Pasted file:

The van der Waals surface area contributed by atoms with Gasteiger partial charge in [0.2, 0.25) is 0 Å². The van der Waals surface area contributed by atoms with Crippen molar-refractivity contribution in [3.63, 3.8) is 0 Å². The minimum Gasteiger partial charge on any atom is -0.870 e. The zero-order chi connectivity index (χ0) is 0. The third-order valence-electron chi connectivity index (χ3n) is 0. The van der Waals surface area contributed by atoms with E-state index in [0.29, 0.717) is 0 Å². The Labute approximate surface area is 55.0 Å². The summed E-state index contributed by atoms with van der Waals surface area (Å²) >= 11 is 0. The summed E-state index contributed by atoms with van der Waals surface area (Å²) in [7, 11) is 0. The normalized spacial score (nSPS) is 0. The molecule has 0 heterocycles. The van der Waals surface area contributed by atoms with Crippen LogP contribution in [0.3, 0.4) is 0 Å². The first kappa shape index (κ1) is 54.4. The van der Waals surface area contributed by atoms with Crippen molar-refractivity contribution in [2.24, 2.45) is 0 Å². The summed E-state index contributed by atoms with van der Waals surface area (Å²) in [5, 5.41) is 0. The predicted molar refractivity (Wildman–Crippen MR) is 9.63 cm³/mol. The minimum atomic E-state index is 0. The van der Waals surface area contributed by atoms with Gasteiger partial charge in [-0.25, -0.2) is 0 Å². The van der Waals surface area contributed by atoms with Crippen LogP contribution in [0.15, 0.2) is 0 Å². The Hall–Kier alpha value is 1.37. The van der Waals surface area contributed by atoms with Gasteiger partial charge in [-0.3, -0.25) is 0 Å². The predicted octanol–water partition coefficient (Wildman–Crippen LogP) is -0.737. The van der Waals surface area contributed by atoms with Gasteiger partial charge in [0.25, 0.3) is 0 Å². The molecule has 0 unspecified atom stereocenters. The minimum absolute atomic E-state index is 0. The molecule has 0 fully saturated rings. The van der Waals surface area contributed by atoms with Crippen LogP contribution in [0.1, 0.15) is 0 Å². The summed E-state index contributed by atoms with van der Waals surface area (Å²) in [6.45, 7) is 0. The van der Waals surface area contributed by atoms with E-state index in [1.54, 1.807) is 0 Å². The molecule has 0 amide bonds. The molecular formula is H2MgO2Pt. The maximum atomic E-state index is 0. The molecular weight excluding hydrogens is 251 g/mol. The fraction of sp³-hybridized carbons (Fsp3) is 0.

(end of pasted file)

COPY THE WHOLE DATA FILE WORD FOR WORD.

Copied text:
The van der Waals surface area contributed by atoms with Gasteiger partial charge in [0.2, 0.25) is 0 Å². The van der Waals surface area contributed by atoms with Crippen molar-refractivity contribution in [3.63, 3.8) is 0 Å². The minimum Gasteiger partial charge on any atom is -0.870 e. The zero-order chi connectivity index (χ0) is 0. The third-order valence-electron chi connectivity index (χ3n) is 0. The van der Waals surface area contributed by atoms with E-state index in [0.29, 0.717) is 0 Å². The Labute approximate surface area is 55.0 Å². The summed E-state index contributed by atoms with van der Waals surface area (Å²) >= 11 is 0. The summed E-state index contributed by atoms with van der Waals surface area (Å²) in [7, 11) is 0. The normalized spacial score (nSPS) is 0. The molecule has 0 heterocycles. The van der Waals surface area contributed by atoms with Crippen LogP contribution in [0.3, 0.4) is 0 Å². The first kappa shape index (κ1) is 54.4. The van der Waals surface area contributed by atoms with Crippen molar-refractivity contribution in [2.24, 2.45) is 0 Å². The summed E-state index contributed by atoms with van der Waals surface area (Å²) in [5, 5.41) is 0. The predicted molar refractivity (Wildman–Crippen MR) is 9.63 cm³/mol. The minimum atomic E-state index is 0. The van der Waals surface area contributed by atoms with Gasteiger partial charge in [-0.25, -0.2) is 0 Å². The van der Waals surface area contributed by atoms with Crippen LogP contribution in [0.15, 0.2) is 0 Å². The Hall–Kier alpha value is 1.37. The van der Waals surface area contributed by atoms with Gasteiger partial charge in [-0.3, -0.25) is 0 Å². The predicted octanol–water partition coefficient (Wildman–Crippen LogP) is -0.737. The van der Waals surface area contributed by atoms with Gasteiger partial charge in [0.25, 0.3) is 0 Å². The molecule has 0 unspecified atom stereocenters. The minimum absolute atomic E-state index is 0. The molecule has 0 fully saturated rings. The van der Waals surface area contributed by atoms with Crippen LogP contribution in [0.1, 0.15) is 0 Å². The summed E-state index contributed by atoms with van der Waals surface area (Å²) in [6.45, 7) is 0. The van der Waals surface area contributed by atoms with E-state index in [1.54, 1.807) is 0 Å². The molecule has 0 amide bonds. The molecular formula is H2MgO2Pt. The maximum atomic E-state index is 0. The molecular weight excluding hydrogens is 251 g/mol. The fraction of sp³-hybridized carbons (Fsp3) is 0.